Only in the last century has fire in the forest been considered “bad.” Though fire is often destructive it is also a catalyst for welcomed and necessary change. Fire changes the composition and density of the forest creating openings for more fire resistant trees and stimulating regeneration. Fire also creates early plant successional stages that benefit many species of wildlife.
The powerful, beneficial role of fire has almost disappeared from the ecosystem it once helped create. The inevitable release of energy is postponed and the probability of a devastating wildfire is increased. When extraordinary amounts of fuel are present, a fire’s intensity may increase beyond the beneficial point. Soils can be overheated and root systems damaged. Living tree crowns may be completely destroyed.
Controlling fires by replicating the natural scheme is accomplished with fuel management. In areas where management objectives require reproducing natural communities, the use of prescribed fire is an effective fuel management tool.
The decision to use prescribed fire is one which should be taken with the advice of a qualified professional. In Oklahoma, fire is used for a number of natural resource management objectives including:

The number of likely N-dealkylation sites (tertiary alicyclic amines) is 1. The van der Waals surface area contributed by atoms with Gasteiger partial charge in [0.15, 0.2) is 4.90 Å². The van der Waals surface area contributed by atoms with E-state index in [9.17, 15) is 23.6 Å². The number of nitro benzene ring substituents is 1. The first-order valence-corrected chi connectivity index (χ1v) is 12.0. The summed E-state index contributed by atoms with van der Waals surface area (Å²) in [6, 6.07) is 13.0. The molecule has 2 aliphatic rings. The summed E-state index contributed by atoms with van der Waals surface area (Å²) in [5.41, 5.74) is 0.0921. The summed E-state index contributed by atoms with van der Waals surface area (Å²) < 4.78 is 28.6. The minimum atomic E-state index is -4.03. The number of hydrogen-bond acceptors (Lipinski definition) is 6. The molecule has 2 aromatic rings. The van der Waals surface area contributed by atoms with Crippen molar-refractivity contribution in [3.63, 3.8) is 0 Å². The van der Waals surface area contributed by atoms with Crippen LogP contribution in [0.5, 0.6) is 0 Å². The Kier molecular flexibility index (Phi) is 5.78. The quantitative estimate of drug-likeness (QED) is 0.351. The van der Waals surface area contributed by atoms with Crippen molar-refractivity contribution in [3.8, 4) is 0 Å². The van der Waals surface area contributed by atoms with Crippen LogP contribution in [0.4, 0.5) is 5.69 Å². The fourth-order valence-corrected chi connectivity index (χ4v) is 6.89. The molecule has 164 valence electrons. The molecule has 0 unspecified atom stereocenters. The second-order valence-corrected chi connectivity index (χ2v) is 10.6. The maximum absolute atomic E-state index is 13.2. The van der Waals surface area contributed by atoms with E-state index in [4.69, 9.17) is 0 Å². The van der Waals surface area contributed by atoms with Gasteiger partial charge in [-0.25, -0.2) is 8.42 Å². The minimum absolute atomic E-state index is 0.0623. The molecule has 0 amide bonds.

- Reduce fuel accumulations - Periodic burning reduces the annual fuel accumulation in forests and grasslands reducing fire intensity and creating an ecosystem less susceptible to catastrophic wildfire.
- Improve wildlife habitat - Periodic burning improves habitat for Oklahoma wildlife by modifying cover, and food quality and volume.
- Increase biodiversity - Periodic burning induces environmental changes that result in plant and animal communities that are adapted to fire.
- Control hardwood encroachment - Periodic burning also helps control hardwood encroachment onto old fields and into managed pine stands.
- Control eastern redcedar - Without maintenance, some Oklahoma landscapes begin to shift towards a juniper forest type. This forest type was historically restricted to north slopes, canyons and rock outcrops where fire didn’t burn regularly.